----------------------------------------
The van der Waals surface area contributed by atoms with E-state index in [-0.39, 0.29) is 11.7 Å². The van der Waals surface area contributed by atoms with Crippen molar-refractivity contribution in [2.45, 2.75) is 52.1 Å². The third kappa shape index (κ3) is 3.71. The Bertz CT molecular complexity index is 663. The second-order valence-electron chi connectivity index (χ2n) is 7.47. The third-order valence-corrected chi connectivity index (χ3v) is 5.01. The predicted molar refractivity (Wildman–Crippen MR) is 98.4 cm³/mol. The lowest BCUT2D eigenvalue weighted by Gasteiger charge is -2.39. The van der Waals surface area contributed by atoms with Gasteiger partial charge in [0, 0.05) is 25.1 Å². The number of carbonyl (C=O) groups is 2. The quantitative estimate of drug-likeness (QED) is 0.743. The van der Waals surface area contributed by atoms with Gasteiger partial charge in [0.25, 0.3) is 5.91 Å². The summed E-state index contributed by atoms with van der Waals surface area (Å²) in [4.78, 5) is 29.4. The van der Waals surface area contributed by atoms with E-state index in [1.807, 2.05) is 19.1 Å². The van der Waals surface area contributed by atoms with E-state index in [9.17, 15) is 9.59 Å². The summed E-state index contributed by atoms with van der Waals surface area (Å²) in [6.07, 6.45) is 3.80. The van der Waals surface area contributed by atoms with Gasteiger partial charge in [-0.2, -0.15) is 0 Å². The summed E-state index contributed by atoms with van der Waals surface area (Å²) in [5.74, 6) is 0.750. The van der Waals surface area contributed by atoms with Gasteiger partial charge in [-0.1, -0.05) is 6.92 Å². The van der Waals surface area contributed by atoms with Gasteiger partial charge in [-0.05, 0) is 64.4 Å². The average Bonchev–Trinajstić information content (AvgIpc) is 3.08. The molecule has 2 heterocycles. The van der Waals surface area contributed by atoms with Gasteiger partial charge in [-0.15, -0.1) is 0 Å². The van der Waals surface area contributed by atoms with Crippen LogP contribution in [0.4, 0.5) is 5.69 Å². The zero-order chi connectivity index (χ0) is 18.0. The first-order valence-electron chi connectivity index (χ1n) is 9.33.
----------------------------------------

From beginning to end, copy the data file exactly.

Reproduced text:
The van der Waals surface area contributed by atoms with E-state index in [-0.39, 0.29) is 11.7 Å². The van der Waals surface area contributed by atoms with Crippen molar-refractivity contribution in [2.45, 2.75) is 52.1 Å². The third kappa shape index (κ3) is 3.71. The Bertz CT molecular complexity index is 663. The second-order valence-electron chi connectivity index (χ2n) is 7.47. The third-order valence-corrected chi connectivity index (χ3v) is 5.01. The predicted molar refractivity (Wildman–Crippen MR) is 98.4 cm³/mol. The lowest BCUT2D eigenvalue weighted by Gasteiger charge is -2.39. The van der Waals surface area contributed by atoms with Gasteiger partial charge in [0, 0.05) is 25.1 Å². The number of carbonyl (C=O) groups is 2. The quantitative estimate of drug-likeness (QED) is 0.743. The van der Waals surface area contributed by atoms with Gasteiger partial charge in [0.25, 0.3) is 5.91 Å². The summed E-state index contributed by atoms with van der Waals surface area (Å²) in [4.78, 5) is 29.4. The van der Waals surface area contributed by atoms with E-state index in [1.807, 2.05) is 19.1 Å². The van der Waals surface area contributed by atoms with E-state index in [9.17, 15) is 9.59 Å². The summed E-state index contributed by atoms with van der Waals surface area (Å²) in [6.07, 6.45) is 3.80. The van der Waals surface area contributed by atoms with Gasteiger partial charge in [-0.2, -0.15) is 0 Å². The summed E-state index contributed by atoms with van der Waals surface area (Å²) in [5.74, 6) is 0.750. The van der Waals surface area contributed by atoms with Gasteiger partial charge in [-0.1, -0.05) is 6.92 Å². The van der Waals surface area contributed by atoms with Gasteiger partial charge in [-0.05, 0) is 64.4 Å². The average Bonchev–Trinajstić information content (AvgIpc) is 3.08. The molecule has 2 heterocycles. The van der Waals surface area contributed by atoms with Gasteiger partial charge in [-0.15, -0.1) is 0 Å². The van der Waals surface area contributed by atoms with Crippen LogP contribution in [0.4, 0.5) is 5.69 Å². The zero-order chi connectivity index (χ0) is 18.0. The first-order valence-electron chi connectivity index (χ1n) is 9.33.